“Don’t have dirty fingernails from climbing,” Pope Francis warned on November 16, 2023, as he welcomed to the Vatican the participants at the annual convention of the Association of Hispanic priests in the United States of America. Speaking before parish priests and missionaries committed to welcoming migrants, the Pope also reminded them of the importance of prayer and adoration, without which a priest’s life is “worth little.”
The Pope began his address saying that he carefully read their “many” questions, and in considering the answer, he said, “Christ is the book I highly recommend.”
But we must seek Him, in Scripture and the Gospel, in silent adoration, because we have lost the sense of adoration a little; we must find the Lord in the silence of adoration.
The Pope said he wouldn’t ask the priests to answer one by one “so as not to make anyone blush,” but he wanted to know “how many hours you spend in worship each week.”
“That would be a good test, he said. “I will throw the question out there but everyone can answer within themselves. ‘No, because it is too much effort, because here, because there.’ If you don’t pray, if you don’t worship, your life is worth little.”
Once again, as in his many speeches to the clergy, the Argentine Pontiff urged priests never to feel “settled” in their function, for example with limited office hours. “Don’t become ‘employees’ of the sacred,” the Pope said, asking them to cultivate their “dedication to people” and “openness of heart.”
The Pope also condemned careerist priests, for whom “human promotion surpasses the gratuitousness of proclamation.”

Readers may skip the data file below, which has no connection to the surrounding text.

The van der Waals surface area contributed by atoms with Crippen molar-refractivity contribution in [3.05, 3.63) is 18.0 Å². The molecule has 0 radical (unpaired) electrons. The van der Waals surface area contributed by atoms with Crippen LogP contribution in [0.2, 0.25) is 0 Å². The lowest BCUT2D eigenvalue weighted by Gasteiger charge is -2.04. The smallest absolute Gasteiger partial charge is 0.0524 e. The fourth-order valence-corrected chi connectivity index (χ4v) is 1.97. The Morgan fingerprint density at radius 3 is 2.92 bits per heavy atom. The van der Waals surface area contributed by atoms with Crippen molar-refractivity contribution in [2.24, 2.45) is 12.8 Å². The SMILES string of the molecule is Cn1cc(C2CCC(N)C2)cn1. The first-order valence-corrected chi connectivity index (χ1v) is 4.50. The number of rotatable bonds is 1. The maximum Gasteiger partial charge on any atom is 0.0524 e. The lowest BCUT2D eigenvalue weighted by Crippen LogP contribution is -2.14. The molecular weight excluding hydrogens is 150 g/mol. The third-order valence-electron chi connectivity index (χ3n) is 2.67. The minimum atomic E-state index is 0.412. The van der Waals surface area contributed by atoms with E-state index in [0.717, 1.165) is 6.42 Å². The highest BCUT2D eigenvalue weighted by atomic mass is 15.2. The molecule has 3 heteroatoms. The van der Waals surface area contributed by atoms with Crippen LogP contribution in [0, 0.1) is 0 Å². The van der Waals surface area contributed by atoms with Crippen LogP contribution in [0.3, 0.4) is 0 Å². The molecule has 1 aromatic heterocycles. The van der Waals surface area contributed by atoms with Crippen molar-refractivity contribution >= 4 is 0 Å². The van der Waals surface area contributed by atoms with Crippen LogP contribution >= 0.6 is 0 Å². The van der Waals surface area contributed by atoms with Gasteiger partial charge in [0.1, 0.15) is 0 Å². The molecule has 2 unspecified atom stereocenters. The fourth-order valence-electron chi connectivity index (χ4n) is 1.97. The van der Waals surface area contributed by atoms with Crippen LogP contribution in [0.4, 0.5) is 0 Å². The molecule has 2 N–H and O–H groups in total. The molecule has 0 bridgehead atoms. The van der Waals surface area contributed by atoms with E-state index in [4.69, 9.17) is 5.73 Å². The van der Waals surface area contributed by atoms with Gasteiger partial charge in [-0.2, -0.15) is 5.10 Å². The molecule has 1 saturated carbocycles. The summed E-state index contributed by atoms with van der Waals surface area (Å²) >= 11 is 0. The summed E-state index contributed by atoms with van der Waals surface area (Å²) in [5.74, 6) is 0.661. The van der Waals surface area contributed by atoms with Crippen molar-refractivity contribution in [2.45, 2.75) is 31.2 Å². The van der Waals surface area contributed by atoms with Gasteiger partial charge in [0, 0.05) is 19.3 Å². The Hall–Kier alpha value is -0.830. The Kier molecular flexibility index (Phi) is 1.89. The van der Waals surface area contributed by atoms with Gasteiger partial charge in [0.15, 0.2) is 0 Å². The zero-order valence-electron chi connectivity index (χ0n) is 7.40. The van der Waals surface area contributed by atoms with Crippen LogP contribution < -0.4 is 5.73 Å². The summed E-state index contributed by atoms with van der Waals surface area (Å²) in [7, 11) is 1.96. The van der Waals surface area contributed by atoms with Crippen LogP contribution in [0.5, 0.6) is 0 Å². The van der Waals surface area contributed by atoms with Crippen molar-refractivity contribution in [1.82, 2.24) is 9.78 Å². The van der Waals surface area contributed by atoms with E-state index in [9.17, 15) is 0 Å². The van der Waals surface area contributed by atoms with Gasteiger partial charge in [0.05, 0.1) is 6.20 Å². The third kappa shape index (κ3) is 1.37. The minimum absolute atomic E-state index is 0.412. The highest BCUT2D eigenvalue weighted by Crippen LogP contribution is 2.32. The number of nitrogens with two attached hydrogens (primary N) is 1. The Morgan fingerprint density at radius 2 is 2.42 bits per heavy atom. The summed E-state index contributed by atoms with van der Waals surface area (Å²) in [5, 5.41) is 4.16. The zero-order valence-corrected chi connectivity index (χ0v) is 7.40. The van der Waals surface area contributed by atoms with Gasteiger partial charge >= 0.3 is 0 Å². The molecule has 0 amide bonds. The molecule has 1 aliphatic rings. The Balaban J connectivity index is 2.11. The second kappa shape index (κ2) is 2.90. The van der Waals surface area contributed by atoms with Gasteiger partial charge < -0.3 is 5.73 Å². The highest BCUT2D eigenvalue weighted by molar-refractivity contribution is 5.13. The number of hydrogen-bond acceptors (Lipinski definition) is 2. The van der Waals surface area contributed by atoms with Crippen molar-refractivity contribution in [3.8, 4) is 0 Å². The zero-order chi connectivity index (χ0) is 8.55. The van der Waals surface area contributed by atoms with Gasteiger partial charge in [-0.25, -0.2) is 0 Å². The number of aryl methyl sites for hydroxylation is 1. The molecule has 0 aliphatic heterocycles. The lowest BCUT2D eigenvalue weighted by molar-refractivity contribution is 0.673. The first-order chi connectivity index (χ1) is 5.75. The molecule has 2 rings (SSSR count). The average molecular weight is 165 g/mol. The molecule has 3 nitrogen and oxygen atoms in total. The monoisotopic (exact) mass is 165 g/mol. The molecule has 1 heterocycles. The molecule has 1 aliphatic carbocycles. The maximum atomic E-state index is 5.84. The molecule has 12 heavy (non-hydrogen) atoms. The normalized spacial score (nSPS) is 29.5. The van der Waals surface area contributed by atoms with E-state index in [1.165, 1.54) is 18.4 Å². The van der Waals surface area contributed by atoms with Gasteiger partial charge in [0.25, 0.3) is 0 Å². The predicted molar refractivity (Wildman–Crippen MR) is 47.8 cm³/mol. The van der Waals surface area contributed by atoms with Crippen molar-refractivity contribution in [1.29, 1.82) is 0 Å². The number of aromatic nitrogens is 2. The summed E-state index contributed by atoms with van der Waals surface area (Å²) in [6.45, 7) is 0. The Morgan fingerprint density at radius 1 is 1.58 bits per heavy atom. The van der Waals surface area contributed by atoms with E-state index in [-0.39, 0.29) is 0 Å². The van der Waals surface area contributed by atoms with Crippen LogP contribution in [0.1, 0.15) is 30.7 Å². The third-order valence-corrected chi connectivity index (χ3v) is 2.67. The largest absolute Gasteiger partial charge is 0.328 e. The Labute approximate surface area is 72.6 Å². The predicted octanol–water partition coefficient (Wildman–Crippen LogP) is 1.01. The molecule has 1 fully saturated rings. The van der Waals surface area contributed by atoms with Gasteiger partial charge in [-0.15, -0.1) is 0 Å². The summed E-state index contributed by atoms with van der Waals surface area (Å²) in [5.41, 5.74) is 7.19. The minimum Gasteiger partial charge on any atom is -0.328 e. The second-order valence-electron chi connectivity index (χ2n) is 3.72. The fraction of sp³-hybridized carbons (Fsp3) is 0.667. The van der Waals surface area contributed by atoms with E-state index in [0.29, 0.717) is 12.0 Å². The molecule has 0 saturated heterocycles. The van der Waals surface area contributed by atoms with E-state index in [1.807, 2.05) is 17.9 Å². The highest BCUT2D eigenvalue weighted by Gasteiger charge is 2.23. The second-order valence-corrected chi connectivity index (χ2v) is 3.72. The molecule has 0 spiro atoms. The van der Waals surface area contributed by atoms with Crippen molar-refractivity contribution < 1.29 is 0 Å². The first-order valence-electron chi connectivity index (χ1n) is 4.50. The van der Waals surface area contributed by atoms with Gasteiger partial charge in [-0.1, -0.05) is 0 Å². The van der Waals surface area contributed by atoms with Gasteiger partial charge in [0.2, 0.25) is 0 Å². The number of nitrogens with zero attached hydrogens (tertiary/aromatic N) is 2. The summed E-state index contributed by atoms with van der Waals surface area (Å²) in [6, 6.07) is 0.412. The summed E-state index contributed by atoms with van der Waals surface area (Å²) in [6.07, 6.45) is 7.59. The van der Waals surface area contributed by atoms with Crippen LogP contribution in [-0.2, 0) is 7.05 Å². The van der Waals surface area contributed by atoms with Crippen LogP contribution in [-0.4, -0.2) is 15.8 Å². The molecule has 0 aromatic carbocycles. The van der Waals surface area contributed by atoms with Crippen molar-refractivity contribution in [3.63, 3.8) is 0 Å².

“Don’t have dirty fingernails from climbing [the career ladder], because afterwards, when you get to the top, what people see is pretty indecent,” Francis warned. Conversely, rather than drawing up career plans, the Pope invited priests to let themselves be interrupted by people, who, as they did with the Lord, may arrive at an “inopportune” moment in relation to established programs.
Linking worship and social commitment
He invited them to “pastoral humility,” taking responsibility themselves for any failures rather than looking for culprits in their parish team.
“Surrender yourselves to the One who has called you to give yourselves, and only asks you for fidelity and constancy, with the certainty that it will be He who will complete the work and make your efforts bear good fruit,” asked Pope Francis.
Advocating a Church with “open doors,” the Pope also invited priests to “find the Lord in the silence of adoration.”
Do not leave the Lord of the Tabernacle alone
He also referred to the organization of the National Eucharistic Congress next year in the United States under the patronage of Blessed Carlo Acutis and St. Manuel González, a Spanish bishop who died in 1940 and was known for his attention to abandoned tabernacles.
Both of them “excelled – like so many saints of the Church – in the art of reading this living book, before the Tabernacle, in the silent, kneeling school.”
Do not leave those who suffer alone, do not leave the Lord of the Tabernacle alone, convince yourselves that you cannot do anything with your hands if you do not do it with your knees. Adoration, Eucharistic silence, and intercession before the Tabernacle. And then yes, service. But it is like ping-pong, one thing leads to another, one thing leads to another.